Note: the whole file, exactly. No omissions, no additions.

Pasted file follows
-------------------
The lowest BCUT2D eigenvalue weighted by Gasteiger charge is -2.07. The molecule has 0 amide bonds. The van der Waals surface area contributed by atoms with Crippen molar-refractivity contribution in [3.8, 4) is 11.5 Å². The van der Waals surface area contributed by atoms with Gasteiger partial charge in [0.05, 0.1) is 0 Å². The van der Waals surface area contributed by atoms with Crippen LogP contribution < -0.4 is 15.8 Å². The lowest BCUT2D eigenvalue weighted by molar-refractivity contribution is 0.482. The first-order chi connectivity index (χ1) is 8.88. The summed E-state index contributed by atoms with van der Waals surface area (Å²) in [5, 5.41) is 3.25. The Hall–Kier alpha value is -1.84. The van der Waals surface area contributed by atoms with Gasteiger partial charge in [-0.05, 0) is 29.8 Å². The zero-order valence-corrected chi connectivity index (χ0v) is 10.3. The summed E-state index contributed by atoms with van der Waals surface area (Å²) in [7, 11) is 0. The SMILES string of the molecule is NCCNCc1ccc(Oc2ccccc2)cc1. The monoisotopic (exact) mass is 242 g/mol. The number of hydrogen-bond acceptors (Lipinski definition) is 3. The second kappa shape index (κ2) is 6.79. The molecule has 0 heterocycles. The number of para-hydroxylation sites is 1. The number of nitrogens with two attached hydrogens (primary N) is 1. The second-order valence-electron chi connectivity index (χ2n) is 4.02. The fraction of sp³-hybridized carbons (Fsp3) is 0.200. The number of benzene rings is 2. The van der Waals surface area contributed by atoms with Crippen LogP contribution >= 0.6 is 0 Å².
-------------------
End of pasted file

The lowest BCUT2D eigenvalue weighted by Gasteiger charge is -2.07. The molecule has 0 amide bonds. The van der Waals surface area contributed by atoms with Crippen molar-refractivity contribution in [3.8, 4) is 11.5 Å². The van der Waals surface area contributed by atoms with Gasteiger partial charge in [0.05, 0.1) is 0 Å². The van der Waals surface area contributed by atoms with Crippen LogP contribution < -0.4 is 15.8 Å². The lowest BCUT2D eigenvalue weighted by molar-refractivity contribution is 0.482. The first-order chi connectivity index (χ1) is 8.88. The summed E-state index contributed by atoms with van der Waals surface area (Å²) in [5, 5.41) is 3.25. The Hall–Kier alpha value is -1.84. The van der Waals surface area contributed by atoms with Gasteiger partial charge in [-0.05, 0) is 29.8 Å². The zero-order valence-corrected chi connectivity index (χ0v) is 10.3. The summed E-state index contributed by atoms with van der Waals surface area (Å²) in [7, 11) is 0. The SMILES string of the molecule is NCCNCc1ccc(Oc2ccccc2)cc1. The monoisotopic (exact) mass is 242 g/mol. The number of hydrogen-bond acceptors (Lipinski definition) is 3. The second kappa shape index (κ2) is 6.79. The molecule has 0 heterocycles. The number of para-hydroxylation sites is 1. The number of nitrogens with two attached hydrogens (primary N) is 1. The second-order valence-electron chi connectivity index (χ2n) is 4.02. The fraction of sp³-hybridized carbons (Fsp3) is 0.200. The number of benzene rings is 2. The van der Waals surface area contributed by atoms with Crippen LogP contribution >= 0.6 is 0 Å².